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When it comes to buying tires, two factors often come into play: the Uniform Tire Quality Grade (UTOG) treadwear rating and the tire’s warranty. But what do these terms mean, and which one should you trust more when making your purchase?
Understanding UTOG Treadwear Rating
The UTOG treadwear rating, also known as a treadwear grade, is a number stamped on the tire sidewall that relates to expected tire life. In basic terms, the higher the UTOG treadwear rating, the greater the tire life. For example, a tire with a “600” treadwear rating is forecasted to last twice as long as a tire with a “300” rating.
However, it’s important to note that while the UTOG treadwear rating is mandated by the National Highway Traffic Safety Administration. The testing process is supposed to be the same for all manufacturers, but the NHTSA does not test tires and assign the ratings. This means that a “400” treadwear rating from one tire manufacturer doesn’t necessarily equal a “400” treadwear rating from another manufacturer. Therefore, treadwear ratings are most informative and helpful when comparing tires from the same manufacturer.
Understanding Tire Warranty
Most consumer goods are backed for their first 30, 60, or 90 days of use or up to one year from the date of purchase. Tires are typically backed by their manufacturer’s limited warranties for a period of 4 to 6 years from the date of purchase or until the tread wears out, whichever occurs first.
Tire warranties work like most product warranties — the owner files a claim, the manufacturer evaluates it and, if accepted, issues a replacement or a prorated refund to cover replacement. But unlike many warranties, tire warranties require some diligence from the owner. Tire warranties also span a few different types of coverages, including tread life, road hazards and workmanship.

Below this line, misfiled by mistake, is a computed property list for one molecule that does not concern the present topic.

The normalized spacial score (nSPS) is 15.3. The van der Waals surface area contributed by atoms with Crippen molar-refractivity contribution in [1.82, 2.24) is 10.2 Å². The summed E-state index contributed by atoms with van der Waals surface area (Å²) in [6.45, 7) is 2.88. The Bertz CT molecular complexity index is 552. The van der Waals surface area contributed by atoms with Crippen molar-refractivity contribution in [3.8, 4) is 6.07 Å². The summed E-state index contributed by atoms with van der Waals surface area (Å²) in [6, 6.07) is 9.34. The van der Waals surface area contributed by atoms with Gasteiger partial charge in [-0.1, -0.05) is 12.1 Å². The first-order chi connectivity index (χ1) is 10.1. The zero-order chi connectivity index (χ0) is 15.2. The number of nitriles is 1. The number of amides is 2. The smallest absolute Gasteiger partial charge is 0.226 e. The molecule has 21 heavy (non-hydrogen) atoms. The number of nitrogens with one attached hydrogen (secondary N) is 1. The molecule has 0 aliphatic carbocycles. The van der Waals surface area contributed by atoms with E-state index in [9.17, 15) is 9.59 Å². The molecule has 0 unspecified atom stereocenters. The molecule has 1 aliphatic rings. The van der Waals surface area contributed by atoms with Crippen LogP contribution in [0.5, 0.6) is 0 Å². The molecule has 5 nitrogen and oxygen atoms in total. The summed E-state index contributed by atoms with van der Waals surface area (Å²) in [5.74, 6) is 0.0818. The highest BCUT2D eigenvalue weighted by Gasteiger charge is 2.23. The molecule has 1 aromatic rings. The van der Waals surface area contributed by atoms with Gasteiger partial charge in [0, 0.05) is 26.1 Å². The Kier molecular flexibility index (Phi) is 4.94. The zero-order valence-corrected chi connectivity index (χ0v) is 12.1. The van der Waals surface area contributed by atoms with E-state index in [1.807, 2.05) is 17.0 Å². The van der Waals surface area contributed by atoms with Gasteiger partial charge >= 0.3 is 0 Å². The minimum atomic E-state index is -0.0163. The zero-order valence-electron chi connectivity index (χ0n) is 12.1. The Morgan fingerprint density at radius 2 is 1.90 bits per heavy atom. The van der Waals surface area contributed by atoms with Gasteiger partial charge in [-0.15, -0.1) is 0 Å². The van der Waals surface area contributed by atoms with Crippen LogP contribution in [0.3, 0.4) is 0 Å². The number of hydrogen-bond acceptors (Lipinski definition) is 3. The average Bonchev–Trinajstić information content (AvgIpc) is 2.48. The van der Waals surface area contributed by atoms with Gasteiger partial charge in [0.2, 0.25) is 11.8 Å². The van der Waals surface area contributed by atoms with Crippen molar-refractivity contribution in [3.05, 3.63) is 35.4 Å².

UTOG Treadwear Rating vs. Tire Warranty: Which to Trust More?
Both the UTOG treadwear rating and the tire warranty provide valuable information when purchasing tires. However, they serve different purposes and should be considered in conjunction with each other.
The UTOG treadwear rating gives you an idea of how long the tire might last under ideal conditions. However, it’s based on controlled testing and may not accurately reflect real-world driving conditions. Furthermore, the testing is conducted by the tire manufacturers themselves, which could lead to inconsistencies between different brands.
On the other hand, a tire warranty provides a form of insurance against premature tire wear or defects. If your tires wear out or fail within the warranty period, you could be eligible for a replacement or a prorated refund. However, warranties often come with conditions and exclusions, and it’s up to you to understand these terms and maintain your tires properly to keep the warranty valid.
In conclusion, both the UTOG treadwear rating and the tire warranty offer valuable insights, but neither should be relied upon exclusively. The UTOG treadwear rating can give you a general idea of a tire’s longevity. The warranty provides a safety net against premature wear or defects. When choosing tires, consider both these factors along with other important aspects such as price, performance, and reviews to make the best decision for your needs.